HM Inspectorate of Prosecution in Scotland: annual report 2018-2019

The annual report for the Inspectorate of Prosecution in Scotland for 2018-2019.

Chapter 3: Evidence and Procedure Review

29. The Evidence and Procedure Review chaired by Lord Carloway was established to explore and identify ways to modernise the criminal justice system for the 21st century. This resulted in reports published in 2015[10] and 2016[11] which addressed inefficiencies such as 'churn'[12] and looked at ways to reduce stress and inconvenience to victims and witnesses. The reports examined the use of modern technologies that would assist in the taking of pre‑recorded evidence and the use of digital innovations to transform the summary criminal justice system. They called for consideration of not fixing trial diets in summary procedure until the court is satisfied that the case is ready to go for trial and it concluded that successful introduction would require the willingness of judges and sheriffs to have proactive control of case management in court.

30. Various Cross Justice Working Groups developed the aims of the reports within the different areas of the justice system, including in relation to:

  • summary courts
  • recording evidence in chief
  • further evidence and cross examination.

31. In particular, within the summary court work stream, two papers[13] were produced which has led to the development of a new model for summary criminal case management.

32. Three Sheriff Courts, at Dundee, Hamilton and Paisley, will pilot this new approach of increased judicial case management and early engagement between the Crown and defence in summary cases. The pilots are judicially led by the Sheriff Principals for each Sheriffdom and are supported by justice partners, including COPFS. These pilots will commence in January 2020 for 18 months and are underpinned by a Practice Note[14] to provide guidance to all practitioners outlining the practices that will require to be adopted by Crown and defence at pleading and intermediate diets.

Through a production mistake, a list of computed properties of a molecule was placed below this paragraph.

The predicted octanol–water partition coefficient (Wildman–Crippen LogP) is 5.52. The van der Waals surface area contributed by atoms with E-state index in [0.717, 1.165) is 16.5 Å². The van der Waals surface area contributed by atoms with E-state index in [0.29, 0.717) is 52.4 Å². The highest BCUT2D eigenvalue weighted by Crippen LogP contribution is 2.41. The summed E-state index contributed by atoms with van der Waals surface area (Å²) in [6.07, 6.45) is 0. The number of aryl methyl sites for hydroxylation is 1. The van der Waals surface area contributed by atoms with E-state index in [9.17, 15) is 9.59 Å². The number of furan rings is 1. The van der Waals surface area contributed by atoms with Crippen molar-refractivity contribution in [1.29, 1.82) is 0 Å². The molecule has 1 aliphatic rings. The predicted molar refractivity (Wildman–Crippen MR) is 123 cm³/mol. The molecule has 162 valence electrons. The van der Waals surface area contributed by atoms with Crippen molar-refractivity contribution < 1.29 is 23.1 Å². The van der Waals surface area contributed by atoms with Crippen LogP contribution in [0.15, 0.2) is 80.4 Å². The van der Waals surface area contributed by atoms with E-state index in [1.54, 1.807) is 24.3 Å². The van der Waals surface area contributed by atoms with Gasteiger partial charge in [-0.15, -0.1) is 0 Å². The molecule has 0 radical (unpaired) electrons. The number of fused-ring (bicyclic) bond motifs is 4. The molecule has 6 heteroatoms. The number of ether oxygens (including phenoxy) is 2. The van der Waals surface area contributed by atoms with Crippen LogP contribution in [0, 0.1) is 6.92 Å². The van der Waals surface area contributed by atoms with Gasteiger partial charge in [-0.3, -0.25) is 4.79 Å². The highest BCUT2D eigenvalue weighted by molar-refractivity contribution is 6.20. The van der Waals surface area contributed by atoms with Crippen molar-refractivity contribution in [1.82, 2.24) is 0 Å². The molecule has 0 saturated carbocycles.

33. Through increased judicial control, active case management, the use of continued without plea and written records prior to intermediate diets, the aims of the pilots are to:

  • resolve cases at the earliest opportunity without the need of a trial being fixed
  • reduce the need for full disclosure where cases can be resolved
  • reduce the number of cases called for trial
  • reduce the number of witnesses unnecessarily called
  • preserve trial for cases that cannot be resolved by other means.

34. The pilots will be subject to monitoring and evaluation by a multi justice partner working group and the results will inform a wider rollout.

35. As part of the recommended approach from the Evidence and Procedure Review regarding the taking of evidence of children and vulnerable witnesses, two of the Cross Justice Working Groups looked at:

  • improving and creating a consistent approach to visually recording 'Joint Investigative Interviews' of certain child witnesses so that those interviews can be used more often as evidence in chief, extending the visual recording of interviews and/or statements to other child and vulnerable witnesses[15]
  • improving taking evidence by Commissioner and a new High Court practice note was developed.[16]

36. Following on from the Recommendations and the Working Groups is a pilot project which commenced on 1 November 2019 to test the visual recording of witness statements of adult complainers in cases involving rape and attempted rape. This pilot will run for two years and involved COPFS together with the Police Service of Scotland, Rape Crisis Scotland and the Scottish Government.

37. Following the work on the Evidence and Procedure Review, the Scottish Government introduced the Vulnerable Witness (Criminal Evidence) (Scotland) Act 2019 which creates a legal presumption in favour of the pre-recording of evidence from child witnesses in solemn cases by prior statement and/or by Commissioner. The Act will also simplify the procedure for submitting Vulnerable Witness Notices to the court for child and deemed vulnerable witnesses seeking only standard measures.

38. The Inspectorate will watch with interest how these developments unfold with a view to, in the future, assessing the impact within COPFS on efficiency of sheriff summary work and the services provided to victims and witnesses.



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